Partnerships for Innovative Logistics Solutions.

Entero Technologies, LLC

Balabhaskar Balasundaram, Baski Balasundaram

Oklahoma State University

02/01/10

12/31/10

Entero Technologies deals with massive multi-attribute data in which each data point is a vector whose components prescribe settings for a collection of engineering design parameters related to oil field engineering services. The problem is to reduce this large data-set to a manageable size without significant loss of information represented.

A graph-based data mining approach was developed for this problem that enabled the reduction of a 30,000 point sample data to less than 6000 points using the concept of dominating sets in the graph model of this data-set.

Problem Statement:

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Entero Technologies deals with massive multi-attribute data in which each data point is a vector whose components prescribe settings for a collection of engineering design parameters related to oil field engineering services. Each data point (vector) describes a design that needs to be evaluated by simulation. Each simulation takes significant amount of time to complete, and there are 30,000 designs to be evaluated. The problem is to reduce this large dataset to a manageable size without significant loss of information represented.

Technical Approach:

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A graph-based data mining approach is developed for this problem. Each design is a numerical vector, which is represented by a vertex in the graph model. An edge is created between two vertices if the distance between them is less than a specified threshold. Adjacent vertices then represent similar points in the dataset. A minimum k-dominating set in this graph then represents the smallest set of vertices such that every non-dominated vertex has at least k neighbors in the set. This identifies data points to be simulated such that every data point not selected for simulation experiments has at least k points similar to it among those selected for simulation.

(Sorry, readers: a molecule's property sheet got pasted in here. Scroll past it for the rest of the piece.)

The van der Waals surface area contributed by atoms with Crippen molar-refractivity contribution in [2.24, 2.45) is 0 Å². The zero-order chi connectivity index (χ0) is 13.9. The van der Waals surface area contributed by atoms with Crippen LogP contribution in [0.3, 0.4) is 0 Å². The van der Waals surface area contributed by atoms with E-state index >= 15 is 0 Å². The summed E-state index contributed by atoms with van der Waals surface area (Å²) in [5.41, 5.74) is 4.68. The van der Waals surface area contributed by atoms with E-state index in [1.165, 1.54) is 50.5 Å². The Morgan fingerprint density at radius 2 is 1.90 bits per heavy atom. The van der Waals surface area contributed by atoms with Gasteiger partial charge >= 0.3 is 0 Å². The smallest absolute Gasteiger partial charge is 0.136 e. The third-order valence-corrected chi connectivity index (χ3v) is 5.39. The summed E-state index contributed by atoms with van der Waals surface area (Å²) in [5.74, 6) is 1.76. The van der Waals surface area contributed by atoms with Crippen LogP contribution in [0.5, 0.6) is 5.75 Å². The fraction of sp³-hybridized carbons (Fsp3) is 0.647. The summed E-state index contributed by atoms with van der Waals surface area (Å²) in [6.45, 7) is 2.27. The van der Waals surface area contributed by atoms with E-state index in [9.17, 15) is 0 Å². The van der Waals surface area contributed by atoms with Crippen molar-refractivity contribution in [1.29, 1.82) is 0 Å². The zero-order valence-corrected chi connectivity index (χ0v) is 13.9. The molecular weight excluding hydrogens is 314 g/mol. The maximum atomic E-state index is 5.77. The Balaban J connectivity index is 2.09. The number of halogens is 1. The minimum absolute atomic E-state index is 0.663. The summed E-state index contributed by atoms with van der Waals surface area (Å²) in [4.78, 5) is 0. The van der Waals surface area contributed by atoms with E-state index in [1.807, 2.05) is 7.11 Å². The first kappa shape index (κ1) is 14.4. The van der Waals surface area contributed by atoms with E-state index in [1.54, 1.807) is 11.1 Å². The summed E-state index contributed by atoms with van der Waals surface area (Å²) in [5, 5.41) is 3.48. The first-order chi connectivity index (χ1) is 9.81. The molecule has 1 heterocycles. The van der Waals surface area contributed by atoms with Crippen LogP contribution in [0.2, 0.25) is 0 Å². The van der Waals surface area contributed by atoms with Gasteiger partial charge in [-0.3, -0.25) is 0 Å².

The proposed graph-based data mining approach was implemented and tested. Different approaches to measuring pairwise distance, selection of threshold parameter for the graph model, and the choice of parameter k, were investigated. The optimization model was formulated as an integer program and implemented using C++ and IBM ILOG CPLEX. The implementation was able to solve the problem on the given 30,000 point data-set to under 10% optimality gap. The solution was validated by the sponsor regarding how well it represented the large data-set, by a combination of user experience and simulation of a limited number of randomly selected points from the ones not chosen in the solution, and comparing them to the points that dominated them. The sponsor found the solution to meet their expectations and subsequently used the results in their continuing simulation studies.

Broader Value to CELDi Members:

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In general, while the model is developed for a graph-based data mining problem, it is also applicable to robust facility location problems. That is, when a subset of locations need to be selected from a large set of candidate locations for establishing facilities so that every location either receives a facility or is close to at least k facilities. The case where k=1 can be viewed as an alternative to the well-known p-median problem, when the number of facilities is not fixed a priori (to be p), rather a minimum number of locations needs to be identified so that the demand points are close enough (according to a user-specified threshold) to at least one facility. For larger values of k, we get more “robust” solutions where every location that doesn’t receive a facility is close enough to at least k facilities. Here, the solution is said to be robust in the sense that if one facility is unavailable due to some reason, an alternate facility is nearby.

Future Research and Potential Extensions:

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The proposed methodology is suitable for solving the problem on one large data-set to obtain a good feasible solution without any particular consideration to run-time. Metaheuristic approaches could be investigated to find solutions faster in applications without any emphasis on optimality (or bounds). Polyhedral approaches can lead to better exact algorithms via facets and strong valid inequalities used in a branch-and-cut approach.